WP1: Effects of vineyards practices and environment on grapevine and berry in relation with climate change


The objectives of WP1 are:

  1. To understand and model berry composition in relation with different natural environments, terroirs and under imposed stress conditions corresponding to expected changes in climate (combinations of CO2, drought, UV-light and temperatures)
  2. To study genotypic plasticity and variation in response to the same stresses and to vineyard practices
  3. To test vineyard management practices in view of tailoring berry quality.


Berry fresh weight and composition, which play a major role in shaping wine quality, are controlled by complex interactions between genotypes (rootstock/variety), environmental factors, and viticulture practices. These parameters all affect not only the mean value but also the ranges of variation in berry traits. Despite numerous studies comparing differences in the mean value of a berry trait among different environment conditions and viticulture practices, very little work has been devoted to explore their level of variation in response to those factors. Climate change results in increased temperatures, CO2 levels, UV irradiation, and in extending drought periods. Moreover, the ongoing climate change not only affects the physiology of grapevine but also modifies the variability level of berry traits (e.g yield) for a given cultivar. Recent advances in the physiology of berry growth and in modelling allow simulating fruit growth and sugar accumulation from the perspective of water and carbon balance. A process-based model shows promising ability to integrate physiological results and provides a full picture of the control of berry growth and content. In addition to carbon and water fluxes, which are presently taken into account in the model, nitrogen and sulfur fluxes, necessary for the synthesis of secondary metabolites important for quality should also be integrated in the future. Integration of genetic and molecular work with ecophysiological approaches in order to gain novel insights into the causes of variability in grape size and composition are also to be considered. WP1 will elaborate on these lines an improved model predicting the variations of assimilate distribution at the plant level, and the variations of berry composition in response to environmental parameters. The detailed modeling, biochemical, transcriptomic work performed along with new phenotyping methodologies established within this workpackage will provide tools and a scientific background for WP2, WP3 and WP4.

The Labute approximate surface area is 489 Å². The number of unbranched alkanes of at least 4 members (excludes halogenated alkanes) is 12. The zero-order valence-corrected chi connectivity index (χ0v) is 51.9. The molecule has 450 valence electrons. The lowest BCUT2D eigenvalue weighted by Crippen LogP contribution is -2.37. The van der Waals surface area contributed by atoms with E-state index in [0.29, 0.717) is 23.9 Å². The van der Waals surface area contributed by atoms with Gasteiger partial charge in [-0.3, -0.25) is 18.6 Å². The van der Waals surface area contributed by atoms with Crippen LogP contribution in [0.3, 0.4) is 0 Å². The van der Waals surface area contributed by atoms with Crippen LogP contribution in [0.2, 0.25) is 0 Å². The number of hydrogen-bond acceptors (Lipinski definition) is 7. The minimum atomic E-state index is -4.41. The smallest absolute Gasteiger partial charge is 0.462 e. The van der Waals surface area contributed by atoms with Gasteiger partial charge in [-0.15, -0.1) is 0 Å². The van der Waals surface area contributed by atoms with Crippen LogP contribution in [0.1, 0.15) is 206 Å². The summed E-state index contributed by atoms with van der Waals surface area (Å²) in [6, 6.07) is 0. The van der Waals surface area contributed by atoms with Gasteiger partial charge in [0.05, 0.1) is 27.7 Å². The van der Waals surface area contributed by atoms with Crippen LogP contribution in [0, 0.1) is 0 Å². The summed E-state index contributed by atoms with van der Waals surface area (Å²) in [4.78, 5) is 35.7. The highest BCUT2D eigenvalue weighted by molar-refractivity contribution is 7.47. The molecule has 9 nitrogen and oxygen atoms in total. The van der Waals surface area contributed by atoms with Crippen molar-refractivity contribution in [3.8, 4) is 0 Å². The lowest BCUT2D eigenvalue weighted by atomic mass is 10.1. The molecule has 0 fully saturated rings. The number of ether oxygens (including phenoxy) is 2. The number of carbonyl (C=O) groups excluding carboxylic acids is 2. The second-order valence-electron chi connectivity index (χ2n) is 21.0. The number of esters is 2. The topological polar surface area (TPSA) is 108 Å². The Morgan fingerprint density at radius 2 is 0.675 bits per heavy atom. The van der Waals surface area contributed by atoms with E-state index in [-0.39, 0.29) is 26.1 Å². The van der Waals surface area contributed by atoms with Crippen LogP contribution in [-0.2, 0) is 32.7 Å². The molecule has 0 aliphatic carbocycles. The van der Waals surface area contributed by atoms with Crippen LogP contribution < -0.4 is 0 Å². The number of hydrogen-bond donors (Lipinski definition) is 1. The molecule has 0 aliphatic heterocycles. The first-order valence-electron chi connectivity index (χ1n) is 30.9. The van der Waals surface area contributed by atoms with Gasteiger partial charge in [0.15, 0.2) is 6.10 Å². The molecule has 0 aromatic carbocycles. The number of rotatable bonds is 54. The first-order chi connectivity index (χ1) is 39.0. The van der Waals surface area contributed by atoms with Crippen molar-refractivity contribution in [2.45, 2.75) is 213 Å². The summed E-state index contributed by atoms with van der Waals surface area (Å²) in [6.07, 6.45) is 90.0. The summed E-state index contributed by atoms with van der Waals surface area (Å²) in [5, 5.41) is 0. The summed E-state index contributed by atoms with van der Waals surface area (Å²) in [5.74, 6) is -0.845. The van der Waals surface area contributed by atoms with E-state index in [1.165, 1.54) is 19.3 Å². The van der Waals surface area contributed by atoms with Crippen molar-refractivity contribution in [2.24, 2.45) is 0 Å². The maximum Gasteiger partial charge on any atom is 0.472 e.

Work package leader

Pr. Serge Delrot
Université Victor Segalen Bordeaux II
210 Chemin de Leysotte, CS 50008
33882 Villenave d’Ornon

Other partners involved


European Union
Innovine is a European collaborative project that has received funding from the European Union’s Seventh Framework Programme for research, technological development and demonstration under grant agreement n° 311775.
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